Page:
I'm not raining on the parade, just hoping to adjust the expectations so we don't go rushing into this. I'm all for it when I have a good idea of what I'm buying.

RE: The real trick is going to be the materials...
By 91TTZ on 7/30/2013 4:48:41 PM , Rating: 2
I agree. Right now all the hype is being created by people who aren't really mechanically inclined and can't foresee these things.

The people who are mechanically inclined would probably know that you could have bought a CNC lathe or milling machine 20 years ago that's more capable than a 3D printer. You can machine wood, metal, or plastic with one and create parts of much higher quality. Those who have used CNC machines know that a 3D printer isn't revolutionary at all.. it's just another tool you can use for the job.

By theaerokid on 7/30/2013 5:09:48 PM , Rating: 2
I understand what you mean about the CNC perspective. I come at it as a practicing engineer who started looking at this stuff back when the cheapest 3D printers were $25k and my company had me scope out these machines for purposes of prototyping parts that would later be machined or molded to spec.

Maybe it's an issue of "who is your target audience" and that's why people like you and I have a much more muted reaction to this "revolution".

By blue_urban_sky on 7/30/2013 6:13:28 PM , Rating: 2
And how much is a CNC lathe or a milling machine today? Although I think the list of stuff is a lot of rubbish for people that don't have access to CNC machines and alike it would be great little hobby tool.

I wanted to make a surround to dock my N7 in the car and this would give me a cheap method of making it.

By Strunf on 7/30/2013 7:57:13 PM , Rating: 2
CNC is a whole different beast, it's far too complicated for the average Joe and that's is why 3D printers are seen as revolutionary, they make it possible for anyone to print 3D objects without study for 1 year, cause that's more or less what you need to properly use a CNC (depending on the number of axis).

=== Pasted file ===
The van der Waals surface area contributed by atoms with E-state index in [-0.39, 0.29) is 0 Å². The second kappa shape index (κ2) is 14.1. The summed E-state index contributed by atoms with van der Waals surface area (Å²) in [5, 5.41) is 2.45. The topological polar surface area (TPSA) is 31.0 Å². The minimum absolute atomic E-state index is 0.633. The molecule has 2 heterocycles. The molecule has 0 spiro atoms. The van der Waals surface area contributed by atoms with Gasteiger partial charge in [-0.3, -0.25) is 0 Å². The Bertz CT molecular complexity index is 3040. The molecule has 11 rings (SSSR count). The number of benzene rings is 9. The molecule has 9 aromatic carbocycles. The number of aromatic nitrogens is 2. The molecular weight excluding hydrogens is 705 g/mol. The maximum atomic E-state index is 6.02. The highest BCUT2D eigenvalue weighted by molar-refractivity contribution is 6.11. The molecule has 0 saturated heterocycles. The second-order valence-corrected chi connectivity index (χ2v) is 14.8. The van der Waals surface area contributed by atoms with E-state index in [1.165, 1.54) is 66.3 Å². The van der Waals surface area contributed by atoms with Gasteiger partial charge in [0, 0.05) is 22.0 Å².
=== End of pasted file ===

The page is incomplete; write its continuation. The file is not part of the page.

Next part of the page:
There are things a 3D printer can do a CNC can't, a hollow ball.

By Keeir on 7/30/2013 10:11:05 PM , Rating: 2
First of all, these printers have a limited resolution, so anything that will require tight tolerances or a certain fit specification is pretty much a toss up whether you'll be able to print a replacement at home.

This is a good point. Having used a variety of 3D printed parts in both plastic and metal, I can tell you that -very- high tolerances can be acchieved.

But I think focusing on "replacement" of broken things is a mistake. I'd say its more of filling your own personal niche market. For example, with some ink refills and springs I might be able to create a custom ergo pen for <.10 dollars a pop. With liquid/food safe plastics, printable cups would be great. I have a need for a narrow tall cup of 5-6 oz. Or various game peices (create my own chessman). Oh gosh, so many holders that I can't find just the right size for...

The issue still remains that today only plastic printers are really cheap enough to even consider for home use. The majority of plastic only parts tend to be very cheap... even though the base material is cheaper by another whole factor, its hard to feel like you saving real money when you nickle and diming you way up...